Life insurance companies and pension funds are not taking enough risk to provide long-term investment returns, an event was told.
Ashok Gupta, IFoA fellow and deputy chair of the Bank of England Working Group on Procyclicality, said over the past 20 years companies "massively reduced their risk bearing away from equities to bonds" and this could lead to two problems.
Speaking at an IFoA event in London, Gupta said investments with low levels of risk could firstly reduce returns and, secondly, cut the amount of capital available to the UK economy.
He also said there was problem with "herding" among UK pension schemes that distorted markets.
"The problem with herding is that if all pension funds adopt the same investment strategies and invest in the same thing at the same time, it leads to overpricing of certain asset classes, because everybody wants to buy the same assets," he said.
Gupta said the best returns could be obtained in the long term from what the industry perceived as "risky assets" such as private equities, property and infrastructure. He said infrastructure and property could earn extra returns because of their lack of liquidity.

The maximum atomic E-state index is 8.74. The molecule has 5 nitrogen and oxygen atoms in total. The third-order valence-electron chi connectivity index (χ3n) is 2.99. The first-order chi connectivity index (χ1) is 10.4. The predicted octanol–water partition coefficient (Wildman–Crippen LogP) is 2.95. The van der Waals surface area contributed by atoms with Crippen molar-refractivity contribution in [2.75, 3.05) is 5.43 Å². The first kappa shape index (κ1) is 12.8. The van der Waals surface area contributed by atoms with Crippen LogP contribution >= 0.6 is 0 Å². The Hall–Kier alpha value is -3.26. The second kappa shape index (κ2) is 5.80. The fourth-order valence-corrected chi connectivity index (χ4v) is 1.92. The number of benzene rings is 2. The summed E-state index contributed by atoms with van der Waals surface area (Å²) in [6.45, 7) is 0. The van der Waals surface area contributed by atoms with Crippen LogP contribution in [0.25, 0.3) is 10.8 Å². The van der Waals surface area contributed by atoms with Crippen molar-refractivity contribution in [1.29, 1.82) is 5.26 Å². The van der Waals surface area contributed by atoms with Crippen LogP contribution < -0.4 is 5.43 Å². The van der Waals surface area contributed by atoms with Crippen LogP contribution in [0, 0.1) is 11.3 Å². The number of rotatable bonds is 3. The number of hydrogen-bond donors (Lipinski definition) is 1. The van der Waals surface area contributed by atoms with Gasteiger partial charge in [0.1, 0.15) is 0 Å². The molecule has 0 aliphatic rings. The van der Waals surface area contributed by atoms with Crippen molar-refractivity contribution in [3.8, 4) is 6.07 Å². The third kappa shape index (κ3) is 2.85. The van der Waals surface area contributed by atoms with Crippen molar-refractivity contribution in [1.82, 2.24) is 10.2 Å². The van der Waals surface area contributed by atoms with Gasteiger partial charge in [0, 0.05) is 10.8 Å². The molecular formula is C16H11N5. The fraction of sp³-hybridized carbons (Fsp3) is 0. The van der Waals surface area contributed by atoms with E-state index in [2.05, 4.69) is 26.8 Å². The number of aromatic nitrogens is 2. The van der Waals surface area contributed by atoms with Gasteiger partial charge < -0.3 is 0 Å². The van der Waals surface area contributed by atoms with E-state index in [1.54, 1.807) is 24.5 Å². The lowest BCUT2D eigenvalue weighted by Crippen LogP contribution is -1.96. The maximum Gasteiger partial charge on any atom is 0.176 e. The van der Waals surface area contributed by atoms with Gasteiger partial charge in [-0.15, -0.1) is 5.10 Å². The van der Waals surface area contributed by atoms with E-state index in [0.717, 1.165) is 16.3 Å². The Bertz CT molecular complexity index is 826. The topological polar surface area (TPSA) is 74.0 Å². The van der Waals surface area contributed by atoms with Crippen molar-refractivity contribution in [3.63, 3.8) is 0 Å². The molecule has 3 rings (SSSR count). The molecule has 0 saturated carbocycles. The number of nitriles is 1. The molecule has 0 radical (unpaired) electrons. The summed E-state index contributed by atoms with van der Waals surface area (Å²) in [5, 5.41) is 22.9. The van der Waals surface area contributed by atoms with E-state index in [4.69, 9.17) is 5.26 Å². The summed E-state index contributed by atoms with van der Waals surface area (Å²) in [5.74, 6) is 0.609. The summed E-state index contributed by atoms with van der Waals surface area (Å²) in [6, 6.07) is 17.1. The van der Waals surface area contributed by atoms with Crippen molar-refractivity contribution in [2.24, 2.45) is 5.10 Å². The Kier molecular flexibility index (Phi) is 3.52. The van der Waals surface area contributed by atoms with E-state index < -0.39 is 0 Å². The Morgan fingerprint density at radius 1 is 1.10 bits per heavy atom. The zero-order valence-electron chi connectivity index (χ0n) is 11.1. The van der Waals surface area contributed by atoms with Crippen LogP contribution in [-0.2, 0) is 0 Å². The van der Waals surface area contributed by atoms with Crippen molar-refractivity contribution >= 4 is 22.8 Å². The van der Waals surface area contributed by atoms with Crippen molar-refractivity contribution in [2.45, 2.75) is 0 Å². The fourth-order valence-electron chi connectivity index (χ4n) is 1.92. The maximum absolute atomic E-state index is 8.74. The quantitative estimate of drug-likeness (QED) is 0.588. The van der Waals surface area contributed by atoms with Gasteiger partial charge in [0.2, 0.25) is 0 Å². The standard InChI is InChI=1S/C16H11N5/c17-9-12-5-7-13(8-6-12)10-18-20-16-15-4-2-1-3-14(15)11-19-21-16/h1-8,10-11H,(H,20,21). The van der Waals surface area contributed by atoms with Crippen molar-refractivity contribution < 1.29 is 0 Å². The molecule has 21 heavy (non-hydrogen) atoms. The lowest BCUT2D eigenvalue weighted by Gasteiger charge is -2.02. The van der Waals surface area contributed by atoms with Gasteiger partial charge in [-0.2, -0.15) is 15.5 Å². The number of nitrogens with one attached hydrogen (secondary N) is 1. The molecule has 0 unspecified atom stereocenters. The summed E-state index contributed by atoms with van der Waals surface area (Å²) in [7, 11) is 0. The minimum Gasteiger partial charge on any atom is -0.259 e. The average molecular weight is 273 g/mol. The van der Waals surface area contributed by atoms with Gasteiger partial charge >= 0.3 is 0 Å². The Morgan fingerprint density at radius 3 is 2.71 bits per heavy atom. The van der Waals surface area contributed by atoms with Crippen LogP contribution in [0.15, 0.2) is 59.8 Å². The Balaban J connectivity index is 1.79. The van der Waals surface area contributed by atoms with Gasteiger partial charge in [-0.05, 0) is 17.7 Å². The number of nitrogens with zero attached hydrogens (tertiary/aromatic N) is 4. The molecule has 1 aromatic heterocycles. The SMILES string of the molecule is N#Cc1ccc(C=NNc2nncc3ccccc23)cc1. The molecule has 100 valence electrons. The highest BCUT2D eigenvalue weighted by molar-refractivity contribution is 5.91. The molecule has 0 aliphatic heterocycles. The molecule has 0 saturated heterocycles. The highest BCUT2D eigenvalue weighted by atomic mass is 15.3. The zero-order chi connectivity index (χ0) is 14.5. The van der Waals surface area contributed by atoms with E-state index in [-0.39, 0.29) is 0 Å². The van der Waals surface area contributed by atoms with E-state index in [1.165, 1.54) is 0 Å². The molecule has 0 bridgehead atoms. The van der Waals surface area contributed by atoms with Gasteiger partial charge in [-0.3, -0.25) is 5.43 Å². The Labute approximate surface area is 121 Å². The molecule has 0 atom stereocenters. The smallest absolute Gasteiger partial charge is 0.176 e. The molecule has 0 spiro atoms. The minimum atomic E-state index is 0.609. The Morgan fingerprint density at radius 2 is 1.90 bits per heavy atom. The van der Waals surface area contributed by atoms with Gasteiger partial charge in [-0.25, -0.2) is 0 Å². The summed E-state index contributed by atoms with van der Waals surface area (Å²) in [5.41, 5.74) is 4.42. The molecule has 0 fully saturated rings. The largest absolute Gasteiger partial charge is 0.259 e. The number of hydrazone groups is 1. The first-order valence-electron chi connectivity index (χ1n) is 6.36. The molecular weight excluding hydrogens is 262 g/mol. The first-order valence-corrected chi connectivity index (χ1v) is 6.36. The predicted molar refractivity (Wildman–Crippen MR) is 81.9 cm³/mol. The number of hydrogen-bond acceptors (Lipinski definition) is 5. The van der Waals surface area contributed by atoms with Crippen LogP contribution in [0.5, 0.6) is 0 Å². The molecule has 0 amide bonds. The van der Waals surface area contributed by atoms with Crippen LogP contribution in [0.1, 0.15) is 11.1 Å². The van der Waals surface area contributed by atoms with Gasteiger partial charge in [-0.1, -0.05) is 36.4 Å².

He said short-term volatilities were "irrelevant" and the industry should focus on the best investment returns for the long term.
"If the stock market has fallen 20% today and your deficit has gone up, but then it recovers over the next year, then frankly as far as pension funds are concerned, if the liabilities are due in 10 to 15 years' time, so what?" he said.
"If it doesn't impair its ability to meet liabilities when they fall due, then the fact that deficit has gone up and down again is irrelevant."